The Upside Down Reading Room is a space I’ve created to allow myself and others to be where they are and is grounded in the love and necessity of books. We don’t have to look anywhere else for belonging, direction, or affirmation other than right where we are. Be curious about the world and people but realize wherever we are there is beauty, truth, dignity, and the right way of being. This is a sermon I preach to myself early and often. I tend to forget it, but I’m intentional about remembering the me that’s always been here.
There are many layers of meaning in my own life that reading has allowed me to explore, discover, and accept. One of the most important people in my life, my Grandma, could not read. The relationship I had with her and the tone of the emotional environment she provided allowed me the space and safety to be curious and not be punished for it. That being said, I must also mention my Grandma was not to be played with. That energy wasn’t directed toward me but it allowed me to feel safe in a way that was in stark contrast against what was going on in the world around me.
As I ventured into the world beyond my relationship with my Grandmother I began to believe I wasn’t enough. I needed to be more. I needed to do more. My skin was a cloak of shame that I needed to engage in a never-ending battle with for respectability. If I wanted to have a life of dignity I needed to denounce poverty and the poor. Be louder and stronger. Your rhythm is off when you roll your hips. You’re teeth are crooked, why are you smiling? Your skin is dark, don’t wear red lipstick. You want to write as a career, but how will you make money? Why are you not shouting and falling down in the floor for the Lord? So began the project of self. I began striving, hardening for protection, polishing tone and syntax, in a desperate attempt to lift generations before. Racing to put distance between myself and the debt peonage of my grandmother and grandfather. Later in life I realize it had been they who lifted me by the extraordinary feat of their survival.
How do I do that? I read. Read the world. Read what happiness is. Suspend reality and transport yourself into spaces where the people don’t look like you or talk like you or know the things you know. Imagine the places where the grandma’s don’t mix gin and raisins as a remedy for colds. Envision the houses that have bathrooms and not wood burning stoves. Yards where there aren’t piles of tree stumps that serve as firewood and mansions for your make-believe.
You want to fly? You got to give up the shit that weighs you down.
The world told me that the shit weighing me down was my blackness, poverty, my deviation from the standards of thought. My weirdness. The books I had access to early on confirmed this. So I packed those messages up in a bag and placed on my back. To carry. To add to it when another message came my way.
Bag Lady, you gone hurt your back dragging all them bags like that. I guess nobody ever told you all you must hold on to is you… is you… is you.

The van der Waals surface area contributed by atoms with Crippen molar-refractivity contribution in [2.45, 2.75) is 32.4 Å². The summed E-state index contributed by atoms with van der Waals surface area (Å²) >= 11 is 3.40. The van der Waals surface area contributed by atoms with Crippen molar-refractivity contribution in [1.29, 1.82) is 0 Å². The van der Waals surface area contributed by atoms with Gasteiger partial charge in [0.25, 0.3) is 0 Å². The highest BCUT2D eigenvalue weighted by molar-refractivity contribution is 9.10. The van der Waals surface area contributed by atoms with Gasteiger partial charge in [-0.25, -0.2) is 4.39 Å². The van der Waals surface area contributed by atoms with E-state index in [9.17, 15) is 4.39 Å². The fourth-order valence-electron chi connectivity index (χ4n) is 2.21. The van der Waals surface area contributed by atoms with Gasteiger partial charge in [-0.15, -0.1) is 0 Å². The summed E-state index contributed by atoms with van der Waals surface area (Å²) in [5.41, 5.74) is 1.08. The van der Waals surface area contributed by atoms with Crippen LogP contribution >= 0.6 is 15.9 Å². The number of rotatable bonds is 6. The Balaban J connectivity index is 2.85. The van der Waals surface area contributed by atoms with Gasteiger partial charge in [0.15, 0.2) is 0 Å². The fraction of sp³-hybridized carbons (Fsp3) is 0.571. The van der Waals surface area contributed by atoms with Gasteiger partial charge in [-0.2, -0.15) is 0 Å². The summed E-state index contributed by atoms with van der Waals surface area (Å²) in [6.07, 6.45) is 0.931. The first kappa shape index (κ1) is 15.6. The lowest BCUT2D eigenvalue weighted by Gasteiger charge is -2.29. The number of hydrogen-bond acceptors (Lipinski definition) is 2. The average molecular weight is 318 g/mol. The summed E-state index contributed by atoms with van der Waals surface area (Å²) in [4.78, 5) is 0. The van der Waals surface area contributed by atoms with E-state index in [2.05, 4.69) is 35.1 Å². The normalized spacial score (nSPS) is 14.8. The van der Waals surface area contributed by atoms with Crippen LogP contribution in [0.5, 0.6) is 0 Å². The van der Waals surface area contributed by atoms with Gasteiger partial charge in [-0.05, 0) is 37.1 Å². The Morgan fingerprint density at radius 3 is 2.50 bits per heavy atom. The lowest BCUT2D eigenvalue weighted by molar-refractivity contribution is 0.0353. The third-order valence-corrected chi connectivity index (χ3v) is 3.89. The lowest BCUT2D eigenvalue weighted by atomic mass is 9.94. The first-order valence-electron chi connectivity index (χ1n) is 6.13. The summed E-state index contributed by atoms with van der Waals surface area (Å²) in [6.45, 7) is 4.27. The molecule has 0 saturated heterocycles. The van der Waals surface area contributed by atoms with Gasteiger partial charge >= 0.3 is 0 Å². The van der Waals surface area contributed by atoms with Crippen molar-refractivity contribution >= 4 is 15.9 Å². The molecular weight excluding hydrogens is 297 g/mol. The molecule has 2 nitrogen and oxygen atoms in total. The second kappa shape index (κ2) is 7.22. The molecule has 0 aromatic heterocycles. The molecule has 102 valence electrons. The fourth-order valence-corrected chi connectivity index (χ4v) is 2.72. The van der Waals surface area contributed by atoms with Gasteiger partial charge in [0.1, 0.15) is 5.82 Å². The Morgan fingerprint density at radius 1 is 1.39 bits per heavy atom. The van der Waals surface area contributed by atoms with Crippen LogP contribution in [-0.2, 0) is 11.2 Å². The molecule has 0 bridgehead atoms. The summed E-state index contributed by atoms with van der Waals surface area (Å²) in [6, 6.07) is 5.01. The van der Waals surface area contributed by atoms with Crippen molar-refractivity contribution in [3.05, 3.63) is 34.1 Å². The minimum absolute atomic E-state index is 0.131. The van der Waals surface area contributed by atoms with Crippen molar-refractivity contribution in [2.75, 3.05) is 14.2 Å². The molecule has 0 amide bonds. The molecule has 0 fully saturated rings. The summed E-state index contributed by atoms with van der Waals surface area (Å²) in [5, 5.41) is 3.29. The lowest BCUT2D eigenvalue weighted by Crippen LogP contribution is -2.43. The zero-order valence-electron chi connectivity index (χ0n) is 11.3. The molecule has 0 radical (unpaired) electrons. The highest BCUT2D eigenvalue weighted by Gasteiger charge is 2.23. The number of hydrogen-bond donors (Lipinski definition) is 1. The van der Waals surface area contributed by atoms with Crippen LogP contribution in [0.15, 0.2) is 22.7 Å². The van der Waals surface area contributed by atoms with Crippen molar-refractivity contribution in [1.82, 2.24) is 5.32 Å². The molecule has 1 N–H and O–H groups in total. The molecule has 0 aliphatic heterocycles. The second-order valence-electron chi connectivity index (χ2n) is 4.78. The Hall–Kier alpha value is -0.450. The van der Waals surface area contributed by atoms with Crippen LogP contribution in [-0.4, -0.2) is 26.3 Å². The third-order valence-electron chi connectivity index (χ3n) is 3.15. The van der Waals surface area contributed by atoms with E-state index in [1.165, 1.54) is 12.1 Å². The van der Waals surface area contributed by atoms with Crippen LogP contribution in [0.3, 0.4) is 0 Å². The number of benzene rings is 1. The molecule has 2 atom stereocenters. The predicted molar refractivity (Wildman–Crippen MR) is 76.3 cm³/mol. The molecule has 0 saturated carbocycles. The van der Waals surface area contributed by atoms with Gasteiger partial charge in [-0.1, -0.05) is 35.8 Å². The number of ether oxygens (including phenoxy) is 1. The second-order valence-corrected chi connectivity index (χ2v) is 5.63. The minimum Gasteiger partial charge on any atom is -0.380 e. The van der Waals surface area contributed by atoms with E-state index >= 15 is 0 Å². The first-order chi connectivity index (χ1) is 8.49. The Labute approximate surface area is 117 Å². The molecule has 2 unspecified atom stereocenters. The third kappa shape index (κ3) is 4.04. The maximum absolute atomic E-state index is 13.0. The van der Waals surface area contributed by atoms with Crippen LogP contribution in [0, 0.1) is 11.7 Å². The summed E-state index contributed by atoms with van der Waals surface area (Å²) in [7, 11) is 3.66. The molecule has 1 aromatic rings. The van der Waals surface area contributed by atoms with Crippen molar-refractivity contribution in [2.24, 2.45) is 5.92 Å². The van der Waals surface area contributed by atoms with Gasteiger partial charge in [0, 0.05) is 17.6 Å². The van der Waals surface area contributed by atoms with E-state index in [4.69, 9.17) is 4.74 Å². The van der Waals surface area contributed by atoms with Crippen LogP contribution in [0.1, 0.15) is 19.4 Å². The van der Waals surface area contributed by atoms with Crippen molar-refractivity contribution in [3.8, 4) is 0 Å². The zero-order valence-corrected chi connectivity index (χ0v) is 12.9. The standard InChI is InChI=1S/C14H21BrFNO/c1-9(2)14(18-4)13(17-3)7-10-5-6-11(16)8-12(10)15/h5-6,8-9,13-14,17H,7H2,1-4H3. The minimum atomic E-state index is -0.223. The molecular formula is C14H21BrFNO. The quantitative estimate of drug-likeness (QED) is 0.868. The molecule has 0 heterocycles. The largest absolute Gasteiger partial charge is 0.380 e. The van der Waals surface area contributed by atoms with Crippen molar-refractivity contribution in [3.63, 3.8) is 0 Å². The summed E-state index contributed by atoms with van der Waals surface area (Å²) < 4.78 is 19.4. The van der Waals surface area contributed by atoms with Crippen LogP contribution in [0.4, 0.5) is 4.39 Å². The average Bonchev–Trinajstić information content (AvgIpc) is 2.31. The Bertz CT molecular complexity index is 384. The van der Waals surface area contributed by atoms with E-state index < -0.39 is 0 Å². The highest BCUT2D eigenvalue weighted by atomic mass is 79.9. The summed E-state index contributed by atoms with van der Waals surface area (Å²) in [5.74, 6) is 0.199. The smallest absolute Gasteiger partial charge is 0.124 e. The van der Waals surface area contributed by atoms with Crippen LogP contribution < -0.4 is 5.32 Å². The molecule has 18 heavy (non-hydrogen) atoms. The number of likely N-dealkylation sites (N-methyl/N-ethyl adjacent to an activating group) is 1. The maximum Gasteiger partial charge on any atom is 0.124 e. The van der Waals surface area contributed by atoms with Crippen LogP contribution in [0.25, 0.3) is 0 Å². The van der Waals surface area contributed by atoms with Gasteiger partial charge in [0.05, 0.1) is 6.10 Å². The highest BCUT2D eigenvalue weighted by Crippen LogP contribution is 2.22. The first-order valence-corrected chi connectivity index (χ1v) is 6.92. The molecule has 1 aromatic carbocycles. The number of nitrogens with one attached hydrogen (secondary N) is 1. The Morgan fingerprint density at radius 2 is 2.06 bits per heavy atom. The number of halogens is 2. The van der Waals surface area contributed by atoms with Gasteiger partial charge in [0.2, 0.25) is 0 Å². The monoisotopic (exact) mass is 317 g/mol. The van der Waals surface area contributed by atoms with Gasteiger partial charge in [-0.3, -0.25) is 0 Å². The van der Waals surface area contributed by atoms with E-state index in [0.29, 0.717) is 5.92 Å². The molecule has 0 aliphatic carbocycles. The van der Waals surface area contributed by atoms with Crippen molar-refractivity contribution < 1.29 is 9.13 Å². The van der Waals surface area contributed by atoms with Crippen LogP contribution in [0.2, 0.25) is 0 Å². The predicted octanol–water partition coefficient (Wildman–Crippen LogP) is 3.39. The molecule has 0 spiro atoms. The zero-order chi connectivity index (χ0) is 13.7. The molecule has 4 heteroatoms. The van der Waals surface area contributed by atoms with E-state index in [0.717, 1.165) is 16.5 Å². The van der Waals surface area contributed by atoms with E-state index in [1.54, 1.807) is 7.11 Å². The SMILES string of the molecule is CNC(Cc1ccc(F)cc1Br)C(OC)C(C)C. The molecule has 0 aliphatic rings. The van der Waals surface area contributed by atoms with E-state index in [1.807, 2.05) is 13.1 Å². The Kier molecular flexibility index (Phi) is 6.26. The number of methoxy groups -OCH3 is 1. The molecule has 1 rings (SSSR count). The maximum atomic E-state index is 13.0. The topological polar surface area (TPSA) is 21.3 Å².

Curiosity saved me from the sunken place. Why would black people call me too black? Why didn’t my Grandmother learn how to read? Why was she picking cotton as a child in the 1930’s? Why did my Grandpa tell stories of people escaping “the quarters” in the 1940’s? Something is rotten in the state of Alabama. Why is the Klu Klux Klan holding rallies in my city? Trying to move into the mainstream seemed to require ignoring the elephant in the room and I’m not talking about Big Al. So I began to read. Paul Laurence Dunbar’s We Wear the Mask spoke to me as a high school student.
We wear the mask that grins and lies,
It hides our cheeks and shades our eyes,—
This debt we pay to human guile;
With torn and bleeding hearts we smile,
And mouth with myriad subtleties.
-Paul Laurence Dunbar
The human experience is layered and textured. Not only from our generation, but from those that came before. Their triumphs and traumas are written into our DNA. Sometimes we get to choose what to do with it. Endless questions allow me endless possibilities. Books were my windows into the world. I’ve travelled through their portals into many different worlds. But they’ve also guided me back home to myself. If Elizabeth is the grandmother of my blood and body, Toni Morrison is the grandmother of my mind. The Bluest Eye was a mind shift. You mean to tell me someone understands what it means to be black and feel despised by your own community? So much that you wish to be something other than yourself. Pecola Breedlove had a lot more trauma to navigate, but our skin and the psychological impact of othering because of it was our common ground.
Far from high school in my adult life Toni Morrison had been a beacon guiding me home to myself. Not just her books, but the way she chose to be in this world. I’ve worked out to her interviews. Her words pushed me harder than any beat. Her talks about her work supplemented my therapy sessions. Her unapologetic grounding in blackness urged me to show up as I am.
So here is where we land. Welcome to The Upside Down Reading Room.